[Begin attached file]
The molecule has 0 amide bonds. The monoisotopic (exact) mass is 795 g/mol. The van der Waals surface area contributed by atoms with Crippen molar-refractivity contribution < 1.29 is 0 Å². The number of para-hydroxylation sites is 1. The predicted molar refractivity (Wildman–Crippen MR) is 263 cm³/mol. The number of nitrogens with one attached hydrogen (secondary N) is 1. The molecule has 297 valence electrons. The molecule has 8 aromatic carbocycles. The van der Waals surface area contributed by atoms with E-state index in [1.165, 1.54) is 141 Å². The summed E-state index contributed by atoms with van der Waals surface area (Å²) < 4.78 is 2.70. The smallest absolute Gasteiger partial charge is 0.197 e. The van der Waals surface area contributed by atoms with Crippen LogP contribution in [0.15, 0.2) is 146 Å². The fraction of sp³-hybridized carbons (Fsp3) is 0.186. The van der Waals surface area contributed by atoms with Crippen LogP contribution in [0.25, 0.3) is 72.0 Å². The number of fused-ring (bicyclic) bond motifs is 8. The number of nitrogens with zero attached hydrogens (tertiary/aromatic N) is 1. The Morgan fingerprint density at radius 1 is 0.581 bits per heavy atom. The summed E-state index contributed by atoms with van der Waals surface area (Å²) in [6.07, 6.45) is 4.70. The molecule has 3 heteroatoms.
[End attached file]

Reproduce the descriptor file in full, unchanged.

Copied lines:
The molecule has 0 amide bonds. The monoisotopic (exact) mass is 795 g/mol. The van der Waals surface area contributed by atoms with Crippen molar-refractivity contribution < 1.29 is 0 Å². The number of para-hydroxylation sites is 1. The predicted molar refractivity (Wildman–Crippen MR) is 263 cm³/mol. The number of nitrogens with one attached hydrogen (secondary N) is 1. The molecule has 297 valence electrons. The molecule has 8 aromatic carbocycles. The van der Waals surface area contributed by atoms with E-state index in [1.165, 1.54) is 141 Å². The summed E-state index contributed by atoms with van der Waals surface area (Å²) < 4.78 is 2.70. The smallest absolute Gasteiger partial charge is 0.197 e. The van der Waals surface area contributed by atoms with Crippen LogP contribution in [0.15, 0.2) is 146 Å². The fraction of sp³-hybridized carbons (Fsp3) is 0.186. The van der Waals surface area contributed by atoms with Crippen LogP contribution in [0.25, 0.3) is 72.0 Å². The number of fused-ring (bicyclic) bond motifs is 8. The number of nitrogens with zero attached hydrogens (tertiary/aromatic N) is 1. The Morgan fingerprint density at radius 1 is 0.581 bits per heavy atom. The summed E-state index contributed by atoms with van der Waals surface area (Å²) in [6.07, 6.45) is 4.70. The molecule has 3 heteroatoms.